The White House has endorsed the work and U.S. Secretary of Education Arne Duncan said this summer that in some schools, tests have "simply been layered on top of one another without a clear sense of strategy. ... Too much testing can rob school buildings of joy and cause unnecessary stress."
Maryland officials have not moved to reduce the amount of state testing they require, but they are encouraging local schools to use a different approach, asking teachers to incorporate daily verbal check-ins with their students instead of regular testing. They have also recently backed off making new statewide high school tests count as a graduation requirement right away.
Some national educators are suggesting a much more radical downsizing.
Marc S. Tucker, president of the National Center on Education and the Economy, a policy analysis and development organization based in Washington, argues that schools should only give standardized tests three times in a student's school career: at the end of fifth, eighth and 11th grades. The argument gained some traction recently when former President Bill Clinton suggested similar testing. Teachers unions have also signed on to the idea.
Tucker said nations with the highest-performing students use less frequent tests that are more extensive and require more thinking.
"Because we are testing so often, we are cheating our kids of the education they should get," he said. "We have gone data crazy, and what is really sad is that we are producing vastly more data with bad tests."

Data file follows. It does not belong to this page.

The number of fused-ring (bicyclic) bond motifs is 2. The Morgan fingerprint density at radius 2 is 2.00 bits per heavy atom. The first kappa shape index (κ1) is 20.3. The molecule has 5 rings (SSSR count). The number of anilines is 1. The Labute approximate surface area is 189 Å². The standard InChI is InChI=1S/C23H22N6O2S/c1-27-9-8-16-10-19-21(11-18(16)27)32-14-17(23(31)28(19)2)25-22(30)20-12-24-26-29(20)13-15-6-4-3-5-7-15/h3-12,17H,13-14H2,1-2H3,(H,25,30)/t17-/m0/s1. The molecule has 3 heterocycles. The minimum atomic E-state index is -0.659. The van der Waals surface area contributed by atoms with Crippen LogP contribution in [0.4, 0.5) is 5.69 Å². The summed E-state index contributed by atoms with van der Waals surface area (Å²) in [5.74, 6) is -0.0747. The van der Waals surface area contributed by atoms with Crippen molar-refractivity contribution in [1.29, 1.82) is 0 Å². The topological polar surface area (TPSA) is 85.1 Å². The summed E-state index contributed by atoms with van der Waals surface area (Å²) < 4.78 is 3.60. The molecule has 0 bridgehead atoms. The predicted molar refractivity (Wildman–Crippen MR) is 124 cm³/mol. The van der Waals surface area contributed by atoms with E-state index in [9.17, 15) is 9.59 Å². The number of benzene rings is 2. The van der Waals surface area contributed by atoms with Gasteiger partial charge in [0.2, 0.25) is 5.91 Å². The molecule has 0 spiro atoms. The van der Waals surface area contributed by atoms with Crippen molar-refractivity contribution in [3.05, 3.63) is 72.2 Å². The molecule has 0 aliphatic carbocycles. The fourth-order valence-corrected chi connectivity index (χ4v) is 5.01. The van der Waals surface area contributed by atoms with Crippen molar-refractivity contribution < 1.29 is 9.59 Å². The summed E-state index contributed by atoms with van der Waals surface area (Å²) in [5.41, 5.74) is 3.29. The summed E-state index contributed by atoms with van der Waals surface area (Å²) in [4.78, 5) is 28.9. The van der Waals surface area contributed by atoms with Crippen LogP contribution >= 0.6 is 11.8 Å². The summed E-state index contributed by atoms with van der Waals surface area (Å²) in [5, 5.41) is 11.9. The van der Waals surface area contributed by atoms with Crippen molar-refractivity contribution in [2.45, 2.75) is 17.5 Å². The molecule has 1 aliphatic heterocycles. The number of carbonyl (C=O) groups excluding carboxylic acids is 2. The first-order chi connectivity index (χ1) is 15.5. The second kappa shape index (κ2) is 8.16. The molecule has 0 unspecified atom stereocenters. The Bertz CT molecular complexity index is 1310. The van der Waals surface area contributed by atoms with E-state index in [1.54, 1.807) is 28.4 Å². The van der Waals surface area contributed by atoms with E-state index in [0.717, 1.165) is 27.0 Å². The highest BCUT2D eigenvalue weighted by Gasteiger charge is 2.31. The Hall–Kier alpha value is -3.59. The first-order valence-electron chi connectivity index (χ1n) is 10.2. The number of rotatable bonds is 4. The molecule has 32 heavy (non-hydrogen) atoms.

Maryland and other states have generally set bare minimum standards for passing statewide tests. In dozens of schools throughout the state, more than 90 percent of students were able to pass the tests.
This year, Maryland moves to the tougher state test, which is aligned to new standards called the Common Core. The Partnership for Assessment of Readiness for College and Careers test is designed to gauge students' thinking skills and to ensure that if they pass each year, they will be able to graduate ready for college.
Students in grades three through eight will take the test in math and reading in two sittings in March and May; some high-schoolers will take algebra and English tests. The amount of time will vary by grade but will be between 10 and 11 hours total — or about five hours longer than the former state tests known as the Maryland School Assessments.
But those statewide tests are just the beginning. The Sun analysis showed that some school systems have heaped on hours of other coordinated testing.